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A trading and naval power with contacts from Britain all the way to West Africa and the Middle East, the city of Carthage rose out of the dunes of North Africa to weather the crises of the 4th and 5th centuries BCE, becoming a trading power based on the lucrative traffic involved in the production of purple due and bronzeworking. It sent explorers to the West Coast of Africa, formed alliances with the Celtic and Etrurian peoples of Western Europe, and even surpassed its home cities in the Middle East in wealth and splendour. Greek aggression and competition from Rome soon checked Carthage's journey to empire, however, with several wars that eventually saw the destruction of Carthage itself and its subjugation at the hands of the Romans.

The PhoeniciansEdit

The progenitors of Carthage were the Phoenicians who originated in present-day Lebanon and were known for their excellent shipworking skills and business savvy, which would eventually be passed down to their Carthaginian forbears too. They are also credited by Herodotus for creating the first human alphabet. In the days of the Persian Achaemenids, the Phoenicians were tasked with the formation and provision of the navies of the Shahs.

Despite being fairly prosperous from trade, the Phoenicians never existed as a unified nation, and dwelled in several city-states along the shore of the Levant, and as a result often had to face the depredations of larger and more belligerent neighbours, most notably the Assyrians, the Persians and later the Greeks led by Alexander and his successors. Indeed, the term "Phoenician" is actually the Greek name given to these peoples, and was possibly even based on the demonym given to them by the ancient Egyptians.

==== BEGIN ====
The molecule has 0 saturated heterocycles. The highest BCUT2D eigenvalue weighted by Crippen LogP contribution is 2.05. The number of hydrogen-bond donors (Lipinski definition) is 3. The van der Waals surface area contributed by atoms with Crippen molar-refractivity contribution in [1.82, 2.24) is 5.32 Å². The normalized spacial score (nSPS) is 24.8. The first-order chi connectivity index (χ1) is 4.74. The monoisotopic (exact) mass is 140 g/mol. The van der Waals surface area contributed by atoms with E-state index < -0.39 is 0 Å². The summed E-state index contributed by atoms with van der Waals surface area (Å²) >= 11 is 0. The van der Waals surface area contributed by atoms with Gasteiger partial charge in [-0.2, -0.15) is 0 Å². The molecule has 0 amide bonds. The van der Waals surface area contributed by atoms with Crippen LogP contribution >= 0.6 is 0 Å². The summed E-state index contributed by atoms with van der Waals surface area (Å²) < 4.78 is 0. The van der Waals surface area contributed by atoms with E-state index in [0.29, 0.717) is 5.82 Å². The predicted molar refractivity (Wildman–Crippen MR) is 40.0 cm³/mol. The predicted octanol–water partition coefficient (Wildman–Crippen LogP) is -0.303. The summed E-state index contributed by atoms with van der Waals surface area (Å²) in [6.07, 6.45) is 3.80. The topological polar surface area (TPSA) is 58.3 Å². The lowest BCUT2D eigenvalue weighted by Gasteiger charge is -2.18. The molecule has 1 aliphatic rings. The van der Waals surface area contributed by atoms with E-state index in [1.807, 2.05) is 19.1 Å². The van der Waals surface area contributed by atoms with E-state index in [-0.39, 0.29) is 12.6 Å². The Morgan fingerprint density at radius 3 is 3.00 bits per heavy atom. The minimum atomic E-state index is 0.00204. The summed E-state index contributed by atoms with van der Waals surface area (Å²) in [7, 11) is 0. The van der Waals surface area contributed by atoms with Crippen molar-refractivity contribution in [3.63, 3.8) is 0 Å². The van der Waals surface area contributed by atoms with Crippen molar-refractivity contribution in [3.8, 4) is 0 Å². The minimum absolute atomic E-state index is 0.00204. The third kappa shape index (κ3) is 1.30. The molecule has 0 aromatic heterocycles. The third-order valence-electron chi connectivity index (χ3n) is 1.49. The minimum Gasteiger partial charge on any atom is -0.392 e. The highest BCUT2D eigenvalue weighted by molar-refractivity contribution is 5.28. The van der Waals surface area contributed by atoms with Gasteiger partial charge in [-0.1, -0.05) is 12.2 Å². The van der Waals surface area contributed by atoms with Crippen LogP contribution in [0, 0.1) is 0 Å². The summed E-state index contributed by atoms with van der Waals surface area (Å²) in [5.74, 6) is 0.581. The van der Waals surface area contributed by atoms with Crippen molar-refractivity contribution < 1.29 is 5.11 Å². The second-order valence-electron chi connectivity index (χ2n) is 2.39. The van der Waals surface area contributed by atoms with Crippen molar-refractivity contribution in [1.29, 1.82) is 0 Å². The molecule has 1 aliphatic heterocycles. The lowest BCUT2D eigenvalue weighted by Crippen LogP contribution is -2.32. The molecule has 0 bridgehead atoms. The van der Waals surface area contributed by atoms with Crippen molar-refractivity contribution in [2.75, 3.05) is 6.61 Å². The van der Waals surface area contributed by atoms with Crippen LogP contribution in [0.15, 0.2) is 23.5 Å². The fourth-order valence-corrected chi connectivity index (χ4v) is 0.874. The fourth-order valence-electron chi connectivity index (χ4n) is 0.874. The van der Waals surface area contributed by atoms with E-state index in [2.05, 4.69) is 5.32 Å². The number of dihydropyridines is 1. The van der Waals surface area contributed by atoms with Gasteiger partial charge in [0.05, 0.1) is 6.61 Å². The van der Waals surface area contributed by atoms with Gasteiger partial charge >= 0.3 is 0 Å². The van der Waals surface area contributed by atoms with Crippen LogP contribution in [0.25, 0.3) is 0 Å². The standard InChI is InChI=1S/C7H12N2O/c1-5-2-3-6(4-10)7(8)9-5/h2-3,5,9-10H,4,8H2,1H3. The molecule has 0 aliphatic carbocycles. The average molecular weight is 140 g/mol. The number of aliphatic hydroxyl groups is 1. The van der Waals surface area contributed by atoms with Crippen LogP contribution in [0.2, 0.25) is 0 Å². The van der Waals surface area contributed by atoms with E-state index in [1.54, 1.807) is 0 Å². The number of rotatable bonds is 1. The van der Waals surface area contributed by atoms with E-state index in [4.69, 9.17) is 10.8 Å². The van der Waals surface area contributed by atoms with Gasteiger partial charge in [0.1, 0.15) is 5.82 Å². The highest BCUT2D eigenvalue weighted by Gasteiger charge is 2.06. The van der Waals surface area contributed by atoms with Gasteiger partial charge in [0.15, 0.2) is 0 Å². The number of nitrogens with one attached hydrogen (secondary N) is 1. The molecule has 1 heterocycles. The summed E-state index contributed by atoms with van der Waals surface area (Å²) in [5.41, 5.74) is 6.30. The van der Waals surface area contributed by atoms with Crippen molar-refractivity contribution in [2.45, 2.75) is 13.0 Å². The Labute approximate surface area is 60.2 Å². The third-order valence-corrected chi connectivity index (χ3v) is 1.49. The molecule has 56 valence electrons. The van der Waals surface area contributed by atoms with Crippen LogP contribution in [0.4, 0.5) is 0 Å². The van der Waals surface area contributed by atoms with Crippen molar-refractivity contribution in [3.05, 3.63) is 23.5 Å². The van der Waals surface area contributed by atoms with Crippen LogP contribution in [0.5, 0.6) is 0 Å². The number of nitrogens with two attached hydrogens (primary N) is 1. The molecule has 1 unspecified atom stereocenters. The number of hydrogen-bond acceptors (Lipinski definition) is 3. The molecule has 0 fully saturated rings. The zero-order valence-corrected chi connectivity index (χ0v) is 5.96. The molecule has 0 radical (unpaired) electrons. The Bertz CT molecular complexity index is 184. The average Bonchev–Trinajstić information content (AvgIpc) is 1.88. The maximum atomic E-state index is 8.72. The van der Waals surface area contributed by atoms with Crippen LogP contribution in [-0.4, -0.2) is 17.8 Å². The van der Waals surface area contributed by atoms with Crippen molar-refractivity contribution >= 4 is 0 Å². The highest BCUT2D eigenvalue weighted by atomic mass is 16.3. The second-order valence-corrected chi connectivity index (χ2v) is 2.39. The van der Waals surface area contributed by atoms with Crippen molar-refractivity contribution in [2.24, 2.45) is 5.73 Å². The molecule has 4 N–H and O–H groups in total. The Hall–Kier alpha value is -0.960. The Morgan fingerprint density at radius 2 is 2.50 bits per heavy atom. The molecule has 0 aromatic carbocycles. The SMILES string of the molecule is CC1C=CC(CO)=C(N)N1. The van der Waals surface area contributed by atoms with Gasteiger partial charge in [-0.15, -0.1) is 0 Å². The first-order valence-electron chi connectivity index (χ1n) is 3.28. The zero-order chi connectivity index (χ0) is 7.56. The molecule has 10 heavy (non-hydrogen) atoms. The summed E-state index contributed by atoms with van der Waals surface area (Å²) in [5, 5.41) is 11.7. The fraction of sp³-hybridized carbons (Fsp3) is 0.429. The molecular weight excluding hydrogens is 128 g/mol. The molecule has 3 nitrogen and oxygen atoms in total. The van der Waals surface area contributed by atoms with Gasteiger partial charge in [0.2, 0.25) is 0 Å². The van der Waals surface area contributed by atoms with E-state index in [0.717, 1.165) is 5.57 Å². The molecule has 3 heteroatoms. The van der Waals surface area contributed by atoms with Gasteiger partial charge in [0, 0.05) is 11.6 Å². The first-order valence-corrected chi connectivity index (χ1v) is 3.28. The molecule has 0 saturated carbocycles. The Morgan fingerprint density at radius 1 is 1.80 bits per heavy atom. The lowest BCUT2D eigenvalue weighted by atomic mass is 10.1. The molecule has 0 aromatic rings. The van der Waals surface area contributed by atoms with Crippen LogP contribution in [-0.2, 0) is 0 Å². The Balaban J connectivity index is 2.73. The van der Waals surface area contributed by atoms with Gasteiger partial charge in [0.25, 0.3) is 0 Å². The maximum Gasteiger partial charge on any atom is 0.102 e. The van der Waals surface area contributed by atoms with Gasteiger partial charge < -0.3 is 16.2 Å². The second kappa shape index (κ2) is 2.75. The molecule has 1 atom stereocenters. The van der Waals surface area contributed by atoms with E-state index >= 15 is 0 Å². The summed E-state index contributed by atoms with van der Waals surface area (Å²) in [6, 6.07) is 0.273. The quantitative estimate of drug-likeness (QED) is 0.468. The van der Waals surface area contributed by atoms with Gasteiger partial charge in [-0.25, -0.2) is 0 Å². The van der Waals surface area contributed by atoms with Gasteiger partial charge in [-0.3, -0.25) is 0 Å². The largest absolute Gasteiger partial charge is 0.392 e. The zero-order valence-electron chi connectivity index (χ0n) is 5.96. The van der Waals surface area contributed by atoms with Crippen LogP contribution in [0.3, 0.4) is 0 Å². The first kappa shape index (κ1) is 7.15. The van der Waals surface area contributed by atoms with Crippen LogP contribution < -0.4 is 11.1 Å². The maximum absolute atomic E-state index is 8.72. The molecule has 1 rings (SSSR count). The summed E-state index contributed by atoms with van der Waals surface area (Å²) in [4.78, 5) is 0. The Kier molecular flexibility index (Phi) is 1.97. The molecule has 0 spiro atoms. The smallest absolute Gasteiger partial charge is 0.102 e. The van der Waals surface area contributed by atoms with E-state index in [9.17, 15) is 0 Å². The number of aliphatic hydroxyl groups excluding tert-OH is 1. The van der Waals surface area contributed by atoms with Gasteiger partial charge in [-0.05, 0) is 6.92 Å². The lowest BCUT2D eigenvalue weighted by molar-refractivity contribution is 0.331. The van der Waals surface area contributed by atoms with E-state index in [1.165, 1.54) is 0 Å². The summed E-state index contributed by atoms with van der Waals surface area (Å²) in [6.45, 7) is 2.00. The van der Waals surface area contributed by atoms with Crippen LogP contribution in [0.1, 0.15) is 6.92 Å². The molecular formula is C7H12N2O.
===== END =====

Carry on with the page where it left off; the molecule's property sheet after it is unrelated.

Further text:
It is thought that in times of invasion, those who fled to survive the onslaughts on their cities would go west, and eventually in the 9th century BCE found a new city (in Punic, Qart-hadhasht) near a pre-existing city in present-day Tunis named Utica. This city would become Carthage, and continued as the hub of Phoenician commerce even as the heartland of old Phoenicia fell to the might of foreign conquerors. 

Rise of CarthageEdit

According to various sources, Carthage proper was originally a colony of the Phoenician city-state of Tyre, and various tales maintain that the first ruler of Carthage was a Tyrian princess named Elisa - some Classical Western sources maintain however that this noblewoman was named Dido.

What is certain, however, based on evidence accessible to us, is that by the 9th century BCE Carthage was well in full existence, and by the 7th century BCE appeared  to have been fully independent of Old Phoenicia, and was capable of maintaining its own commercial life and navy. As the Persians and the Greeks came to dominate the eastern Mediterranean, Carthage may have come to dominate the west. The Carthaginians would have been producing the "Tyrian purple" whelk dye for which the Phoenicians were famous for (in Greek, phoînix), but they would also certainly have had a stranglehold on the lucrative trade of commodities from the Atlantic beyond the Straits of Gibraltar — the most notable exports that the Phoenicians would have brought in would have been precious metals, especially tin and copper from 
Qrthd temple
Britain as well as gold from the hills of southern Iberia.